The catchwords currently on people’s lips encapsulating effective approaches to managing in the Covid-19 era and beyond include resilience and agile. Add to that list “Blended.”
Who is the Blended Project Manager and what does it mean?
How will your approach to stakeholder engagement and communication change in 2020?
As we attempt to exit the current health crisis which has consumed our energies and attention during the first half of the year, we will have to adapt many of our normal practices to accommodate the new “normality” of a post-Covid-19 world.
What is the potential of Agile Project Management for the development and humanitarian sectors? This article investigates the compatibility between Project DPro and Agile PM.
The extent to which Agile PM could be useful in the humanitarian and development sectors remains largely unexplored. Originally conceived as a solution to problems presented by the traditional management of projects in software development, Agile has expanded to other sectors, and, in theory at least, can be used in any context.
This is the third in a series of articles looking at the effects of Covid-19 on project management in the development and humanitarian sectors. For the second article in the series, visit:
Identification and management of risk is intrinsic and non-negotiable in project management, and certainly one area that will be irrevocably changed by the current health crisis. I believe we will change not the way in which risk is identified and assessed, but rather our relationship with risk.
This is the second in a series of articles looking at the effects of Covid-19 on project management in the development and humanitarian sectors. For the first article in the series, visit:
How will our experience of coronavirus affect our approach to managing the time element of projects in future?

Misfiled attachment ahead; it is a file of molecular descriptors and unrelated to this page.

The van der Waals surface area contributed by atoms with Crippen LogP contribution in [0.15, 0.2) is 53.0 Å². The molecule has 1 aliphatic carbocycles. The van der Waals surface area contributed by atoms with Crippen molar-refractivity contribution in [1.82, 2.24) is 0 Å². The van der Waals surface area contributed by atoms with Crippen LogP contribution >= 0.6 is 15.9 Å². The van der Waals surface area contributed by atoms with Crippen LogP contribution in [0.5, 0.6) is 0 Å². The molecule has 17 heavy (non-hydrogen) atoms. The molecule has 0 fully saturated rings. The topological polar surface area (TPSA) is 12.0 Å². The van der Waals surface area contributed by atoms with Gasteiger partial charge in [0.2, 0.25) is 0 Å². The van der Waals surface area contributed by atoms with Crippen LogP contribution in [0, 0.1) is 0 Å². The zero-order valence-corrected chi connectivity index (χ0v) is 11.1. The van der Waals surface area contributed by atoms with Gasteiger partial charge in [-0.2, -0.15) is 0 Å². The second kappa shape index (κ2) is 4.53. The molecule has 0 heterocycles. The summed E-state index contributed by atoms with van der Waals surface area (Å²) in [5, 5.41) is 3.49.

When we finally emerge from the current health crisis, it will be to a World indelibly marked by the events of 2020.
The extent of human and economic loss exacted by coronavirus is not yet clear. What we do know is that life will go on and dedicated professionals will continue their work in the humanitarian sectors. But even before current events unfolded, calls for radical change were becoming ever louder as irreversible climate change becomes more imminent.
I expect this trend to be magnified by the Covid-19 crisis. More people will consider alternatives to mainstream development that focus on culture and wellbeing rather than production based on economic growth. Concepts such as Buen Vivir, Ubuntu, and Degrowth may well become more popular.
What does this mean for the Project DPro practitioner? Alternative development projects are people-centered and participatory, working on social and cultural issues at grassroots level. Inevitably then, for alternative development projects local knowledge and needs analysis will be more in-depth and complex.
The necessity for lifelong learning is well-established. Having become certified, fresh learning experiences help professionals to maintain their knowledge and keep up-to-date with the latest developments. Many professional qualifications are no longer valid for life, and holders must demonstrate Continuous Professional Development (CPD) in order to retain their credentials. PMD Pro+ offers a range of activities for just this purpose.
The PMD Pro and Program DPro certifications help you to gain and affirm knowledge of project and program management in the development sector. Becoming certified is a great achievement. But don´t stop there!
One of the most significant differences between PM in traditional industries and the management of projects in the development sector, is the occurrence of and potential for conflict between stakeholders and beneficiaries. Our work with national NGOs reveals a continuing need to develop strategies and processes for conflict resolution between stakeholders.
To give but one example, an NGO planning and implementing a project in an area containing several communities could be required to include numerous local grassroots organizations. Those organizations may well have different goals, interests and agendas.